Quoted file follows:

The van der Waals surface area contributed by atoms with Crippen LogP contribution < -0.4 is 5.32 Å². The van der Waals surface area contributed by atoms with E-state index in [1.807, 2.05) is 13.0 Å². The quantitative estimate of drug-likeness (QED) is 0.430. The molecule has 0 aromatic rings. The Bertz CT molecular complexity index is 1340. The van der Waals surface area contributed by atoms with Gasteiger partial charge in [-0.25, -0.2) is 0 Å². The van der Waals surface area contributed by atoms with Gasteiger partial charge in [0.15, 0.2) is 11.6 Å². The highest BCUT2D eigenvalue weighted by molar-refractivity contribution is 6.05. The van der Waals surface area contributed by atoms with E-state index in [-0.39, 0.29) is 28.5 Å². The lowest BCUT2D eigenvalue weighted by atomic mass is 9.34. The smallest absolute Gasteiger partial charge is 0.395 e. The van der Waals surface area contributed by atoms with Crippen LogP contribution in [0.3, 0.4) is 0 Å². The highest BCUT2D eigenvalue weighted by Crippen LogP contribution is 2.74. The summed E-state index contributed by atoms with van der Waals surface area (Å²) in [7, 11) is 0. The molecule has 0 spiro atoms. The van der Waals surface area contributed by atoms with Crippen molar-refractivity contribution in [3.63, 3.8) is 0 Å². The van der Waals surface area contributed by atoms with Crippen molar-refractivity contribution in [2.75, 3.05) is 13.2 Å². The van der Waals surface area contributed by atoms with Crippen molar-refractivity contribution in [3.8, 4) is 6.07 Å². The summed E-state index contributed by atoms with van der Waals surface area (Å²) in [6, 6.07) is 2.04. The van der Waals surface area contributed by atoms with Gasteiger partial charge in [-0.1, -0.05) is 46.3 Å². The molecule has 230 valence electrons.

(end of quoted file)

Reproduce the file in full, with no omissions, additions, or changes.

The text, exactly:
The van der Waals surface area contributed by atoms with Crippen LogP contribution < -0.4 is 5.32 Å². The van der Waals surface area contributed by atoms with E-state index in [1.807, 2.05) is 13.0 Å². The quantitative estimate of drug-likeness (QED) is 0.430. The molecule has 0 aromatic rings. The Bertz CT molecular complexity index is 1340. The van der Waals surface area contributed by atoms with Gasteiger partial charge in [-0.25, -0.2) is 0 Å². The van der Waals surface area contributed by atoms with Gasteiger partial charge in [0.15, 0.2) is 11.6 Å². The highest BCUT2D eigenvalue weighted by molar-refractivity contribution is 6.05. The van der Waals surface area contributed by atoms with E-state index in [-0.39, 0.29) is 28.5 Å². The lowest BCUT2D eigenvalue weighted by atomic mass is 9.34. The smallest absolute Gasteiger partial charge is 0.395 e. The van der Waals surface area contributed by atoms with Crippen LogP contribution in [0.3, 0.4) is 0 Å². The highest BCUT2D eigenvalue weighted by Crippen LogP contribution is 2.74. The summed E-state index contributed by atoms with van der Waals surface area (Å²) in [7, 11) is 0. The molecule has 0 spiro atoms. The van der Waals surface area contributed by atoms with Crippen molar-refractivity contribution in [3.63, 3.8) is 0 Å². The van der Waals surface area contributed by atoms with Crippen molar-refractivity contribution in [2.75, 3.05) is 13.2 Å². The van der Waals surface area contributed by atoms with Crippen molar-refractivity contribution in [3.8, 4) is 6.07 Å². The summed E-state index contributed by atoms with van der Waals surface area (Å²) in [6, 6.07) is 2.04. The van der Waals surface area contributed by atoms with Gasteiger partial charge in [-0.1, -0.05) is 46.3 Å². The molecule has 230 valence electrons.